for longer/overnight/etc trips where we need to carry ALL her meds, i have a pretty cloth bag that my grandmother made that fits everything including the nebulizer (we just have the one, no portable at this point) but im reevaluating that in favor of something zippered, and/or with multiple pockets to separate the meds and make it easier to find the one i want.On longer or overnight trips, one xopenex goes in the big med bag, and one stays on me in my pocket or purse just in case she needs it.
    The downside to this method is the inevitable exchange,
    “Whats in that bag?”
    “oh thats miss monkeys medicine”
    “oh wow.. is she sick?”
    “no… these 5 are her daily meds when she ISNT sick, plus the 2 nebulized meds just in case. If she gets sick theres more”
    “*wide eyed stare”*

  7. lpnmon says:

    I always have an albuterol MDI and a spacer with mask in a big ziplock in the diaper bag. On allergy shot days, there’s also the box that the epipens came in tucked in there. DS is only 6 and has to be forced to use the inhaler when he needs it, so I have zero confidence he would keep track of it if he were carrying it.

    A question for you folks that carry MDI’s in your pockets: are you not using spacers? The kids have to use them, and I’ve been told that the meds are better inhaled even by adults when they are used. So when did you stop using them? Or do you have/know of a smaller, pocket sized spacer?

  8. Katherine says:

    I usually rock the cargo pants. I’ve found that I can manage to fit an AC-Plus, Ventolin, PFM, and a pair of Epi-pens in cargo pants or carpenter pants(made a little holster to hook the spacer from the hammer loop). I carry benadryl in my wallet (I’m rather fond of the grape chewable for it’s portability and yummyness).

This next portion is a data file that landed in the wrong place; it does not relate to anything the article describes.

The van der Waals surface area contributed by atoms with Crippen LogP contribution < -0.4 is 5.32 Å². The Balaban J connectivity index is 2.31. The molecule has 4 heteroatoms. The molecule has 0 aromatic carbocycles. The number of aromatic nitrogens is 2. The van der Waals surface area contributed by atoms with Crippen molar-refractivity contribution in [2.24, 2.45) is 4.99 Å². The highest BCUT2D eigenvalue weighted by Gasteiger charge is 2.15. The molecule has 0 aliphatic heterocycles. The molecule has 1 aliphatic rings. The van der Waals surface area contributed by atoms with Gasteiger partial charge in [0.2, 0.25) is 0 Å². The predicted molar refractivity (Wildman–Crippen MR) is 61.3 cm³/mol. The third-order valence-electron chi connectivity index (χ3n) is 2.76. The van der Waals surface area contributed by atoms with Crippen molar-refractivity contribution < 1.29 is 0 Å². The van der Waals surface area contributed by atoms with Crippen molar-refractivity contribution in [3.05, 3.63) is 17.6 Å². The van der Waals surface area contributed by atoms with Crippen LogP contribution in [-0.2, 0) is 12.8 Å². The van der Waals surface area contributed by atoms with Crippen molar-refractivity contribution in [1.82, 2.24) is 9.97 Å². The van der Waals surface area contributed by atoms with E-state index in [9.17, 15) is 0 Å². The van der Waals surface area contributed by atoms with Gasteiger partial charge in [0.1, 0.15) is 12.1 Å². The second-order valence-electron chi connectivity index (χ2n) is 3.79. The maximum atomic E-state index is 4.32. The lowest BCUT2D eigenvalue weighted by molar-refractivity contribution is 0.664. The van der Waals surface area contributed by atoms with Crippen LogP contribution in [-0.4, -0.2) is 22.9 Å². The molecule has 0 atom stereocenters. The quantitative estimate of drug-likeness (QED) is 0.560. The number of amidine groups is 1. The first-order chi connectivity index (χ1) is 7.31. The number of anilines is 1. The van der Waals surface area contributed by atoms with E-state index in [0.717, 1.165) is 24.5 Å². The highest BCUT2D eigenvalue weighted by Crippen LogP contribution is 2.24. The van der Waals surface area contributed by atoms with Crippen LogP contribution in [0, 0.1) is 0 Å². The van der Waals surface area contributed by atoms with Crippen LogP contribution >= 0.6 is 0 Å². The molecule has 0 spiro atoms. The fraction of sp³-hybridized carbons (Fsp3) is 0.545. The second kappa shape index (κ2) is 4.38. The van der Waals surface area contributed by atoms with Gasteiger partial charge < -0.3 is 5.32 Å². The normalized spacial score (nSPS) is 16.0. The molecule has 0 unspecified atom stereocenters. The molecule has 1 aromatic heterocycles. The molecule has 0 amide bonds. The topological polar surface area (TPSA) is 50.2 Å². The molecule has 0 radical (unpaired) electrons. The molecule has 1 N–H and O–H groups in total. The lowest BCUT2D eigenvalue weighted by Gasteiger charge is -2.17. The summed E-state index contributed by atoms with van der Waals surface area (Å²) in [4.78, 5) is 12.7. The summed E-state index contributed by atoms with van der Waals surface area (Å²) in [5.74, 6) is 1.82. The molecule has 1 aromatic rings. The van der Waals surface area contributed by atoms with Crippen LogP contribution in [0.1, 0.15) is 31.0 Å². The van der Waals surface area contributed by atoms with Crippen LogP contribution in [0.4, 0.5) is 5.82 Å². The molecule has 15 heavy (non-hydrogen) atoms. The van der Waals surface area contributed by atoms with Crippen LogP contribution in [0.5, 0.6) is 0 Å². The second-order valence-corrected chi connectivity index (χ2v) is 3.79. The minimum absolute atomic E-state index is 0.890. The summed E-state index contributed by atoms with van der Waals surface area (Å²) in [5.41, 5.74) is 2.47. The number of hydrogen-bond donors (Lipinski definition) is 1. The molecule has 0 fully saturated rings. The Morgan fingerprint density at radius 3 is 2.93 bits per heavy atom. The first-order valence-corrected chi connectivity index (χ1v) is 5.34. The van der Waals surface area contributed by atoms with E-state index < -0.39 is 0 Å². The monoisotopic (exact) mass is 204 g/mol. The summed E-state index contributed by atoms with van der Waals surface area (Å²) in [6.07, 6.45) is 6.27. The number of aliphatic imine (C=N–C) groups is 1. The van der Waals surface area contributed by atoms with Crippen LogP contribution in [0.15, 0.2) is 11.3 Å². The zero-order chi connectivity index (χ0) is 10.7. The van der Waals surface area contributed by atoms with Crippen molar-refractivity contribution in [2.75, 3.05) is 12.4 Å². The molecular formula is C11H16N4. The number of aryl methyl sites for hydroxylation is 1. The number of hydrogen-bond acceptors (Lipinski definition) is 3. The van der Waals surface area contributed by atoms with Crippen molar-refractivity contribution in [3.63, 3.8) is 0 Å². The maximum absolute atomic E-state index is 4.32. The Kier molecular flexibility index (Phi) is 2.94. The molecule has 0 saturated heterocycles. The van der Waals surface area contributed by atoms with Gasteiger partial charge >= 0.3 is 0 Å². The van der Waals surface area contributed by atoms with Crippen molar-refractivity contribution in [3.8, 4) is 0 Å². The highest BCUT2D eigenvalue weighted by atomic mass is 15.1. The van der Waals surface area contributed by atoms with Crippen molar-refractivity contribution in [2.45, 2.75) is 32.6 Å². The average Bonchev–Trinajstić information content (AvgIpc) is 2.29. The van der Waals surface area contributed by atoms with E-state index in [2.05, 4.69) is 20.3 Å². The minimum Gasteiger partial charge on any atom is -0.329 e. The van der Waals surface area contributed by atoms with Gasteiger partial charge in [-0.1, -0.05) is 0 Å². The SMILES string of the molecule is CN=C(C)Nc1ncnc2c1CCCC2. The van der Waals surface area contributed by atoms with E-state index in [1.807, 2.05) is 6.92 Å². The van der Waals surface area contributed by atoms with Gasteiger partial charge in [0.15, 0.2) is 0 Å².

At school, my stuff goes either in the front pocket or a water bottle pocket depending on how much other junk I’m carrying in my backpack. When I’m just out and about without pockets my Ventolin travels in my bra. I’m still working on where to stash the epipens but they are new on the scene this month.
    When I’m traveling it all goes in a big ziploc inside the top of a bang or some place easy to grab for.

  9. Sarah says:

    Lpnmom, I buy sweaters with large enough inside pockets to accomodate my spacer. They’re a pain to find, but once found, they pay for themselves in convenience.

  10. MC says:

    Lpnmon– I usually always have my aerochamber with me… however sometimes I don’t. If I know I’m likely to use my inhaler while I’m out somewhere, I’ll make sure to bring the spacer. If I don’t think I have high chances of using the inhaler, I may leave it at home (though I usually still bring it with me). Sometimes I’ve even totally forgotten to bring my inhaler with me somewhere (usually was just on the college campus, not on a longer or off campus trip). I love my spacer and know how more effective it is, and for that very reason, I made it’s own special pouch to make bringing it along easier.